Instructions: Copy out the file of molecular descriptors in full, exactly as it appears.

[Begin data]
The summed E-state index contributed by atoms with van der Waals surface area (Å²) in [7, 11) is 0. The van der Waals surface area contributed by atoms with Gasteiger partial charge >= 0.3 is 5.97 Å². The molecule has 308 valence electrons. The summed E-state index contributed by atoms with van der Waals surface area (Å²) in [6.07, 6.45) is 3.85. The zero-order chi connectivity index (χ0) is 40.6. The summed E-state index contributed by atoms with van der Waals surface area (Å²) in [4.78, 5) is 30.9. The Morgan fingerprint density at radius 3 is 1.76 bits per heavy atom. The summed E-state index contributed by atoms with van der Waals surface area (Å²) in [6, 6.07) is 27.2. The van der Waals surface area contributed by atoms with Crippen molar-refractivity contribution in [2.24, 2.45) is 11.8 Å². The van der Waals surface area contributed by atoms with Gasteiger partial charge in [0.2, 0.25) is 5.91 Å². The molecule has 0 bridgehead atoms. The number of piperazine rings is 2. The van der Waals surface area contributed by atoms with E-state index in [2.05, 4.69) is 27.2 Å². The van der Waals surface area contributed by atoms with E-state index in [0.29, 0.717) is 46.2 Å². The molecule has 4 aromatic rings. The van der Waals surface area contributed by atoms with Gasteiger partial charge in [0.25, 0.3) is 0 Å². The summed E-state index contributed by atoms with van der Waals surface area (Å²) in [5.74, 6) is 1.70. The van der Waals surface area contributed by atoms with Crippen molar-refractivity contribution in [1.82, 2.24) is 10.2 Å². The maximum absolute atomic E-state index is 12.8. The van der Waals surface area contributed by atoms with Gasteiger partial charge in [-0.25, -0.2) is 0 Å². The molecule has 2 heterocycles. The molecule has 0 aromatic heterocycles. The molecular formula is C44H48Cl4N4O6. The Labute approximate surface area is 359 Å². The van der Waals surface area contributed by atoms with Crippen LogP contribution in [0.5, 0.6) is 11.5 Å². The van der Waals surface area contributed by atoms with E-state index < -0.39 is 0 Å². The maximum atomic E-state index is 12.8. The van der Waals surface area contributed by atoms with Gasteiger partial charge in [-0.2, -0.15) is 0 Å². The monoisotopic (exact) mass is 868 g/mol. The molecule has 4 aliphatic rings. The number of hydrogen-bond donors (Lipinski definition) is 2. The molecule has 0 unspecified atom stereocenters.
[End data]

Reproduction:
The summed E-state index contributed by atoms with van der Waals surface area (Å²) in [7, 11) is 0. The van der Waals surface area contributed by atoms with Gasteiger partial charge >= 0.3 is 5.97 Å². The molecule has 308 valence electrons. The summed E-state index contributed by atoms with van der Waals surface area (Å²) in [6.07, 6.45) is 3.85. The zero-order chi connectivity index (χ0) is 40.6. The summed E-state index contributed by atoms with van der Waals surface area (Å²) in [4.78, 5) is 30.9. The Morgan fingerprint density at radius 3 is 1.76 bits per heavy atom. The summed E-state index contributed by atoms with van der Waals surface area (Å²) in [6, 6.07) is 27.2. The van der Waals surface area contributed by atoms with Crippen molar-refractivity contribution in [2.24, 2.45) is 11.8 Å². The van der Waals surface area contributed by atoms with Gasteiger partial charge in [0.2, 0.25) is 5.91 Å². The molecule has 0 bridgehead atoms. The number of piperazine rings is 2. The van der Waals surface area contributed by atoms with E-state index in [2.05, 4.69) is 27.2 Å². The van der Waals surface area contributed by atoms with E-state index in [0.29, 0.717) is 46.2 Å². The molecule has 4 aromatic rings. The van der Waals surface area contributed by atoms with Gasteiger partial charge in [0.25, 0.3) is 0 Å². The summed E-state index contributed by atoms with van der Waals surface area (Å²) in [5.74, 6) is 1.70. The van der Waals surface area contributed by atoms with Crippen molar-refractivity contribution in [1.82, 2.24) is 10.2 Å². The maximum absolute atomic E-state index is 12.8. The van der Waals surface area contributed by atoms with Gasteiger partial charge in [-0.25, -0.2) is 0 Å². The molecule has 2 heterocycles. The molecule has 0 aromatic heterocycles. The molecular formula is C44H48Cl4N4O6. The Labute approximate surface area is 359 Å². The van der Waals surface area contributed by atoms with Crippen LogP contribution in [0.5, 0.6) is 11.5 Å². The van der Waals surface area contributed by atoms with E-state index < -0.39 is 0 Å². The maximum atomic E-state index is 12.8. The van der Waals surface area contributed by atoms with Gasteiger partial charge in [-0.2, -0.15) is 0 Å². The monoisotopic (exact) mass is 868 g/mol. The molecule has 4 aliphatic rings. The number of hydrogen-bond donors (Lipinski definition) is 2. The molecule has 0 unspecified atom stereocenters.